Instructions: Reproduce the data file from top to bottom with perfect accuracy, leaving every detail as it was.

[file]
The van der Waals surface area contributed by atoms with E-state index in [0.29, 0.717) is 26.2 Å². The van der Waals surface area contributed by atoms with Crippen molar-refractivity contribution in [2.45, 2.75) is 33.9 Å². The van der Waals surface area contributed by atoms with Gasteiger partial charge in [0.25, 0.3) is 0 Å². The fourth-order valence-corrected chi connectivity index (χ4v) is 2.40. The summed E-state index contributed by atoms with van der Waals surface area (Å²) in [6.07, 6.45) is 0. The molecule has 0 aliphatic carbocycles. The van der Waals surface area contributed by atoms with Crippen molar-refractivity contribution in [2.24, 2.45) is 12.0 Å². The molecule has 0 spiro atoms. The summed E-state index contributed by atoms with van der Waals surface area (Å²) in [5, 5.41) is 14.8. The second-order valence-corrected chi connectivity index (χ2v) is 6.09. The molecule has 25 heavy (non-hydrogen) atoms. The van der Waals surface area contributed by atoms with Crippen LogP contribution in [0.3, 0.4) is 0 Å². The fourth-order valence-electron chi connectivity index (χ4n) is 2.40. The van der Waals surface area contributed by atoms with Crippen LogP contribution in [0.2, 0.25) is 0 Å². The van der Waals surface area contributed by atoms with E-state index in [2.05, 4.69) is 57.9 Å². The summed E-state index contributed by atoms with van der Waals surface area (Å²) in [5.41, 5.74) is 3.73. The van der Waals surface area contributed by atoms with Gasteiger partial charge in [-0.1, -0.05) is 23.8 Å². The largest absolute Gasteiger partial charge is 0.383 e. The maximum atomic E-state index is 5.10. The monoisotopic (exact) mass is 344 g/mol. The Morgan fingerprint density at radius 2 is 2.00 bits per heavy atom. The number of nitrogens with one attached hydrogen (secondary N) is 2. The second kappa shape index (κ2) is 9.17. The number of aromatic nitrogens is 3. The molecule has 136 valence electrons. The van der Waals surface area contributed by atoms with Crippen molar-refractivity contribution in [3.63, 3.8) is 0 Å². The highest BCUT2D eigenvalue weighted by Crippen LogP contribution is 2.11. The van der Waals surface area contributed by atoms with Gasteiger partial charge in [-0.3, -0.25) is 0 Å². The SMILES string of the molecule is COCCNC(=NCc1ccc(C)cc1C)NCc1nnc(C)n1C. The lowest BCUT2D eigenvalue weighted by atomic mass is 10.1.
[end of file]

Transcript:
The van der Waals surface area contributed by atoms with E-state index in [0.29, 0.717) is 26.2 Å². The van der Waals surface area contributed by atoms with Crippen molar-refractivity contribution in [2.45, 2.75) is 33.9 Å². The van der Waals surface area contributed by atoms with Gasteiger partial charge in [0.25, 0.3) is 0 Å². The fourth-order valence-corrected chi connectivity index (χ4v) is 2.40. The summed E-state index contributed by atoms with van der Waals surface area (Å²) in [6.07, 6.45) is 0. The molecule has 0 aliphatic carbocycles. The van der Waals surface area contributed by atoms with Crippen molar-refractivity contribution in [2.24, 2.45) is 12.0 Å². The molecule has 0 spiro atoms. The summed E-state index contributed by atoms with van der Waals surface area (Å²) in [5, 5.41) is 14.8. The second-order valence-corrected chi connectivity index (χ2v) is 6.09. The molecule has 25 heavy (non-hydrogen) atoms. The van der Waals surface area contributed by atoms with Crippen LogP contribution in [0.3, 0.4) is 0 Å². The fourth-order valence-electron chi connectivity index (χ4n) is 2.40. The van der Waals surface area contributed by atoms with Crippen LogP contribution in [0.2, 0.25) is 0 Å². The van der Waals surface area contributed by atoms with E-state index in [2.05, 4.69) is 57.9 Å². The summed E-state index contributed by atoms with van der Waals surface area (Å²) in [5.41, 5.74) is 3.73. The van der Waals surface area contributed by atoms with Gasteiger partial charge in [-0.1, -0.05) is 23.8 Å². The largest absolute Gasteiger partial charge is 0.383 e. The maximum atomic E-state index is 5.10. The monoisotopic (exact) mass is 344 g/mol. The Morgan fingerprint density at radius 2 is 2.00 bits per heavy atom. The number of nitrogens with one attached hydrogen (secondary N) is 2. The second kappa shape index (κ2) is 9.17. The number of aromatic nitrogens is 3. The molecule has 136 valence electrons. The van der Waals surface area contributed by atoms with Crippen molar-refractivity contribution in [3.63, 3.8) is 0 Å². The highest BCUT2D eigenvalue weighted by Crippen LogP contribution is 2.11. The van der Waals surface area contributed by atoms with Gasteiger partial charge in [-0.3, -0.25) is 0 Å². The SMILES string of the molecule is COCCNC(=NCc1ccc(C)cc1C)NCc1nnc(C)n1C. The lowest BCUT2D eigenvalue weighted by atomic mass is 10.1.